It’s hard to find a silver lining in a recession. Stocks are plummeting, 401(k) plans are shrinking and businesses are either scaling back or folding. But there is one bright spot: Food magazines have stopped force-feeding their readers recipes featuring foie gras.
Gourmet and Bon Appétit have reportedly forsaken foie gras in favor of more budget-friendly options, and the editor in chief of Food & Wine recently announced that the magazine will no longer feature “recipes that involve loads of foie gras.” That’s a good thing. It’s just a shame that it took a tanking economy—rather than an ethical revolution or even a sense of revulsion—to make some foodies give up diseased duck livers.
It’s unconscionable to inflict a painful, debilitating condition known as hepatic lipidosis—or fatty liver—on ducks and geese simply to please our palates. In foie gras factories, birds are restrained two or three times a day for force-feedings. Up to 4 pounds of grain and fat are pumped into their stomachs through metal pipes every single day. The pipes sometimes puncture the birds’ throats, and the force-feeding process causes the birds’ livers to balloon to as much as 10 times their natural size. (The livers of migrating birds, by contrast, never increase to more than twice their normal size, even when the birds are “fattening up” for a long journey.)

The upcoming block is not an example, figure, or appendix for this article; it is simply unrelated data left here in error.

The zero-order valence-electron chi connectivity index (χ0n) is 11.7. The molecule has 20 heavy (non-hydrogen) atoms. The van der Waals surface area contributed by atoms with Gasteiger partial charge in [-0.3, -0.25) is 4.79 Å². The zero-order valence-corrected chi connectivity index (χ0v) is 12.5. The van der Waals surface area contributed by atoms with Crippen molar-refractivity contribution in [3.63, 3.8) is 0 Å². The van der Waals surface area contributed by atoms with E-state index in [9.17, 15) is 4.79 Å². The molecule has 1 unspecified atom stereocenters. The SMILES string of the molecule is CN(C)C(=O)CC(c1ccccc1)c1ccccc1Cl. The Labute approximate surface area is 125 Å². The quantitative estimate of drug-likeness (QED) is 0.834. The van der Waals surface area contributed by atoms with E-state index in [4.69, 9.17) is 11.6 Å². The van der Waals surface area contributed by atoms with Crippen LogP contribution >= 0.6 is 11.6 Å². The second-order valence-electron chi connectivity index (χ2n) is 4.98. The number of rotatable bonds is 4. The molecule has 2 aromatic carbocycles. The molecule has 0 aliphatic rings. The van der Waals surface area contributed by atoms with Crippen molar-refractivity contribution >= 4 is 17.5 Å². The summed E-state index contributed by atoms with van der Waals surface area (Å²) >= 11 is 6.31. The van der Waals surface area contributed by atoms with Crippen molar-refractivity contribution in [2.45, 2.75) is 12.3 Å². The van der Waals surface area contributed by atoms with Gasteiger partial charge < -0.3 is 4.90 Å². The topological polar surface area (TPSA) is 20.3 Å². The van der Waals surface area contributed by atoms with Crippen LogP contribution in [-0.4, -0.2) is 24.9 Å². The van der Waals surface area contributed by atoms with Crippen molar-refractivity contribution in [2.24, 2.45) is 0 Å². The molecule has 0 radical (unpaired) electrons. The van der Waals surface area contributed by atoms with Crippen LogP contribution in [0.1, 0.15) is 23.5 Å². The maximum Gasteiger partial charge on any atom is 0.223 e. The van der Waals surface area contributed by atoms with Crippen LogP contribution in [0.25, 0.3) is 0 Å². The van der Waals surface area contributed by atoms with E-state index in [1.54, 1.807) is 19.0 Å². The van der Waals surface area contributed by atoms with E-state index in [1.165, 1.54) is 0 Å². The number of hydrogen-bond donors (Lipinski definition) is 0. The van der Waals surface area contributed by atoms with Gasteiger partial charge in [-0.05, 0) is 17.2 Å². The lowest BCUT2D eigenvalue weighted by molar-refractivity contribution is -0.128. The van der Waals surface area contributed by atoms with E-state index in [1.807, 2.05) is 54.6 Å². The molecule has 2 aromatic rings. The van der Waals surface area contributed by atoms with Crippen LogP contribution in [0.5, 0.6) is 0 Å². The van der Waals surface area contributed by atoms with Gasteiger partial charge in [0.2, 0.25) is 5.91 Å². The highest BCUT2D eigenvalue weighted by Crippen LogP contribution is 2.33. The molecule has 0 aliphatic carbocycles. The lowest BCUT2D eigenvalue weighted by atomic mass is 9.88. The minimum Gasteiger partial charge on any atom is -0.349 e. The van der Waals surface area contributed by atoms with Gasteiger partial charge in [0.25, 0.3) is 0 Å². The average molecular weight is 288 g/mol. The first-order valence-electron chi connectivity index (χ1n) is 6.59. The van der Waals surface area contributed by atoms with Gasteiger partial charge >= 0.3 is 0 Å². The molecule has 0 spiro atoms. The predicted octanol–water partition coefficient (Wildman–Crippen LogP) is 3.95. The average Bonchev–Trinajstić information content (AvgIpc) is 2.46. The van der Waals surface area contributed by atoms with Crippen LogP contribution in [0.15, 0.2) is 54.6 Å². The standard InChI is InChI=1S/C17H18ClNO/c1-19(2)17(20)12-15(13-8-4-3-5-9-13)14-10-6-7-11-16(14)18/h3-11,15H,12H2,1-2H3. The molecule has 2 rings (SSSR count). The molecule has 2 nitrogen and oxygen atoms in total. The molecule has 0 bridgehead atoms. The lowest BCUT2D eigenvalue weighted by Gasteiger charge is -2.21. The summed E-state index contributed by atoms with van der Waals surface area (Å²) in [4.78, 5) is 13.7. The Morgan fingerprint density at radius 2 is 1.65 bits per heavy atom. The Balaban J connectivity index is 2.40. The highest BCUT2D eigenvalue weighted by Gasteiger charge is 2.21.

Veterinarian Bruce Feldmann examined ducks from a foie gras facility and concluded, “[T]hese animals suffered from various diseases, including hepatic lipidosis and possibly hepatic encephalopathy [brain damage caused by liver malfunction], which were brought on directly by the force feeding process they were subjected to.”
The European Union’s Scientific Committee on Animal Health and Animal Welfare surveyed pathologists from various countries on the condition of force-fed birds and reported that the birds’ livers were “pathological,” or diseased. They also noted that “birds with expanded livers had difficulty in standing and their natural gait and ability to walk were severely impaired.”
Research also shows that the mortality rate of birds raised for foie gras is as much as 20 times higher than that of birds raised for other purposes and that force-fed birds commonly suffer from wing fractures and severely damaged throat muscles.
Long before the global economy started spiraling downward, a number of countries, including the U.K., Denmark, Finland, Germany, Luxembourg, Israel, Norway, Poland, Sweden, Switzerland and the Czech Republic, banned foie gras production because it is inhumane. The production and sale of foie gras will be illegal in California by 2012, and Maine is also considering a bill that would prohibit foie gras production.
There’s no legitimate reason for producing foie gras anywhere. It’s a selfish indulgence that we can all do without and, as Giles Coren, food writer for the U.K.’s The Times, says, “a lazy way for a half-competent chef to make his food seem flash.”
The economy will recover—hopefully sooner rather than later—but if caring people get their wish, foie gras will never rebound.
Chris Holbein is the project manager of People for the Ethical Treatment of Animals’ (PETA) Special Projects Division, 501 Front St., Norfolk, VA 23510; www.PETA.org.